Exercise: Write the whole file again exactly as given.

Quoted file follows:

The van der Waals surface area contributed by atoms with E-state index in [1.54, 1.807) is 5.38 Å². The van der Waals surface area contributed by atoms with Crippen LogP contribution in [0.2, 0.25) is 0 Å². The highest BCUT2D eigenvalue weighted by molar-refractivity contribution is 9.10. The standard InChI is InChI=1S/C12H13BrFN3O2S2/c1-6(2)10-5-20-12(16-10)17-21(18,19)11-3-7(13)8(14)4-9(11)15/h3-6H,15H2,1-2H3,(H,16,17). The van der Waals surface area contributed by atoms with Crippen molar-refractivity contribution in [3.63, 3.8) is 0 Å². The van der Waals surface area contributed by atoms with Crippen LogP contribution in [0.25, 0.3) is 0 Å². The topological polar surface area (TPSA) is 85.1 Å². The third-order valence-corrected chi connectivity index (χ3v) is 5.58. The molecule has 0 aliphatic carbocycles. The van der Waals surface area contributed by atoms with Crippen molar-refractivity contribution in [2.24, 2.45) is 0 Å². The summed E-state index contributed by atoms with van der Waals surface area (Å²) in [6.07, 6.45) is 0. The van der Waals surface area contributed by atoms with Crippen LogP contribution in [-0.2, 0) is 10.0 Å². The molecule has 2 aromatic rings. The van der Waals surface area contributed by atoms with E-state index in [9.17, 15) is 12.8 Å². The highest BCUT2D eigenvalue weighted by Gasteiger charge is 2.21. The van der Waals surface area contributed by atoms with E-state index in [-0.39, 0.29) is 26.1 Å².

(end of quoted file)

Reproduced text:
The van der Waals surface area contributed by atoms with E-state index in [1.54, 1.807) is 5.38 Å². The van der Waals surface area contributed by atoms with Crippen LogP contribution in [0.2, 0.25) is 0 Å². The highest BCUT2D eigenvalue weighted by molar-refractivity contribution is 9.10. The standard InChI is InChI=1S/C12H13BrFN3O2S2/c1-6(2)10-5-20-12(16-10)17-21(18,19)11-3-7(13)8(14)4-9(11)15/h3-6H,15H2,1-2H3,(H,16,17). The van der Waals surface area contributed by atoms with Crippen molar-refractivity contribution in [3.63, 3.8) is 0 Å². The van der Waals surface area contributed by atoms with Crippen LogP contribution in [0.25, 0.3) is 0 Å². The topological polar surface area (TPSA) is 85.1 Å². The third-order valence-corrected chi connectivity index (χ3v) is 5.58. The molecule has 0 aliphatic carbocycles. The van der Waals surface area contributed by atoms with Crippen molar-refractivity contribution in [2.24, 2.45) is 0 Å². The summed E-state index contributed by atoms with van der Waals surface area (Å²) in [6.07, 6.45) is 0. The van der Waals surface area contributed by atoms with Crippen LogP contribution in [-0.2, 0) is 10.0 Å². The molecule has 2 aromatic rings. The van der Waals surface area contributed by atoms with E-state index in [9.17, 15) is 12.8 Å². The highest BCUT2D eigenvalue weighted by Gasteiger charge is 2.21. The van der Waals surface area contributed by atoms with E-state index in [-0.39, 0.29) is 26.1 Å².